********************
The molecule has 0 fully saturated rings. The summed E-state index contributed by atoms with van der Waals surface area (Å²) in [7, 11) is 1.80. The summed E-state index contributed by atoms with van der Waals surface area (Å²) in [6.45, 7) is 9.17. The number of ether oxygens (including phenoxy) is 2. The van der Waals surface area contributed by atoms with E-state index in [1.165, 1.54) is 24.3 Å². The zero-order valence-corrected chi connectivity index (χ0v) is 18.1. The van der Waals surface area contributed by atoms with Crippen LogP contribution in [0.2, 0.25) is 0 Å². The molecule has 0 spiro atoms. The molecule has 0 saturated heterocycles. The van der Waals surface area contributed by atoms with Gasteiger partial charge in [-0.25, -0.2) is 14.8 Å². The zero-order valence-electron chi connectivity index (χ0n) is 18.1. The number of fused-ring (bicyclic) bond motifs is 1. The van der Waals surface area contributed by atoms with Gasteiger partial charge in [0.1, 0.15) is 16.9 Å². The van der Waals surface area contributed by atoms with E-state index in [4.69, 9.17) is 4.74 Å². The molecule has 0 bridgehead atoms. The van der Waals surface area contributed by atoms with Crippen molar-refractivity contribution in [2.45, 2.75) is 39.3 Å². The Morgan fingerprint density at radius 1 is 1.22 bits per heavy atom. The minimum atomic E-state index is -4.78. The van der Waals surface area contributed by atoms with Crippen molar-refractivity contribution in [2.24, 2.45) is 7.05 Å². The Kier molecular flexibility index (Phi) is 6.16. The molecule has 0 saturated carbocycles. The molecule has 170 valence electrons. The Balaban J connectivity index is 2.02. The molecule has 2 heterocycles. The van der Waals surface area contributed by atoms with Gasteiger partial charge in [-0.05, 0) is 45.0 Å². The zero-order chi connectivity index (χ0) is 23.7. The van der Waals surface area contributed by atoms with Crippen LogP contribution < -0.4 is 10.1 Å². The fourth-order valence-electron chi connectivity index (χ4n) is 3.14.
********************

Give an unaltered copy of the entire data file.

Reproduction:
The molecule has 0 fully saturated rings. The summed E-state index contributed by atoms with van der Waals surface area (Å²) in [7, 11) is 1.80. The summed E-state index contributed by atoms with van der Waals surface area (Å²) in [6.45, 7) is 9.17. The number of ether oxygens (including phenoxy) is 2. The van der Waals surface area contributed by atoms with E-state index in [1.165, 1.54) is 24.3 Å². The zero-order valence-corrected chi connectivity index (χ0v) is 18.1. The van der Waals surface area contributed by atoms with Crippen LogP contribution in [0.2, 0.25) is 0 Å². The molecule has 0 spiro atoms. The molecule has 0 saturated heterocycles. The van der Waals surface area contributed by atoms with Gasteiger partial charge in [-0.25, -0.2) is 14.8 Å². The zero-order valence-electron chi connectivity index (χ0n) is 18.1. The number of fused-ring (bicyclic) bond motifs is 1. The van der Waals surface area contributed by atoms with Gasteiger partial charge in [0.1, 0.15) is 16.9 Å². The van der Waals surface area contributed by atoms with E-state index in [4.69, 9.17) is 4.74 Å². The molecule has 0 bridgehead atoms. The van der Waals surface area contributed by atoms with Crippen molar-refractivity contribution in [2.45, 2.75) is 39.3 Å². The Morgan fingerprint density at radius 1 is 1.22 bits per heavy atom. The minimum atomic E-state index is -4.78. The van der Waals surface area contributed by atoms with Crippen molar-refractivity contribution in [2.24, 2.45) is 7.05 Å². The Kier molecular flexibility index (Phi) is 6.16. The molecule has 0 saturated carbocycles. The molecule has 170 valence electrons. The Balaban J connectivity index is 2.02. The molecule has 2 heterocycles. The van der Waals surface area contributed by atoms with Gasteiger partial charge in [-0.05, 0) is 45.0 Å². The zero-order chi connectivity index (χ0) is 23.7. The van der Waals surface area contributed by atoms with Crippen LogP contribution < -0.4 is 10.1 Å². The fourth-order valence-electron chi connectivity index (χ4n) is 3.14.